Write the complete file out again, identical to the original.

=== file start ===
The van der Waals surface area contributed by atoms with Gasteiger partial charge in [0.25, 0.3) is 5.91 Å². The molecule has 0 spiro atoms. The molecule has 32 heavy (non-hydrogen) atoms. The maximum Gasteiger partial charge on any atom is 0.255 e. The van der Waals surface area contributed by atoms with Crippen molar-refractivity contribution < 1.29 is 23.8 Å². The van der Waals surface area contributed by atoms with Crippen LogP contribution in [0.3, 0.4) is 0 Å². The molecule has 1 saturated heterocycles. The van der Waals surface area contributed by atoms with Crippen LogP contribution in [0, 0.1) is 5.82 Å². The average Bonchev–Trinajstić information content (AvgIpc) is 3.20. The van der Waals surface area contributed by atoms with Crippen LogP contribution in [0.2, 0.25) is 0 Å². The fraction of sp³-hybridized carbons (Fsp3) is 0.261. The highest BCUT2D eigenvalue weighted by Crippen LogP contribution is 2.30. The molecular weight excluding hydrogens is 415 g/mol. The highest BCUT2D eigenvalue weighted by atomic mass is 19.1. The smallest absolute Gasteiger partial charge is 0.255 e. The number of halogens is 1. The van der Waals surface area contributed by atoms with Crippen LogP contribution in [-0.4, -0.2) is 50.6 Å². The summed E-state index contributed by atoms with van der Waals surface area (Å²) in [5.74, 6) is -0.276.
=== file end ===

The van der Waals surface area contributed by atoms with Gasteiger partial charge in [0.25, 0.3) is 5.91 Å². The molecule has 0 spiro atoms. The molecule has 32 heavy (non-hydrogen) atoms. The maximum Gasteiger partial charge on any atom is 0.255 e. The van der Waals surface area contributed by atoms with Crippen molar-refractivity contribution < 1.29 is 23.8 Å². The van der Waals surface area contributed by atoms with Crippen LogP contribution in [0.3, 0.4) is 0 Å². The molecule has 1 saturated heterocycles. The van der Waals surface area contributed by atoms with Crippen LogP contribution in [0, 0.1) is 5.82 Å². The average Bonchev–Trinajstić information content (AvgIpc) is 3.20. The van der Waals surface area contributed by atoms with Crippen LogP contribution in [0.2, 0.25) is 0 Å². The fraction of sp³-hybridized carbons (Fsp3) is 0.261. The highest BCUT2D eigenvalue weighted by Crippen LogP contribution is 2.30. The molecular weight excluding hydrogens is 415 g/mol. The highest BCUT2D eigenvalue weighted by atomic mass is 19.1. The smallest absolute Gasteiger partial charge is 0.255 e. The number of halogens is 1. The van der Waals surface area contributed by atoms with Crippen LogP contribution in [-0.4, -0.2) is 50.6 Å². The summed E-state index contributed by atoms with van der Waals surface area (Å²) in [5.74, 6) is -0.276.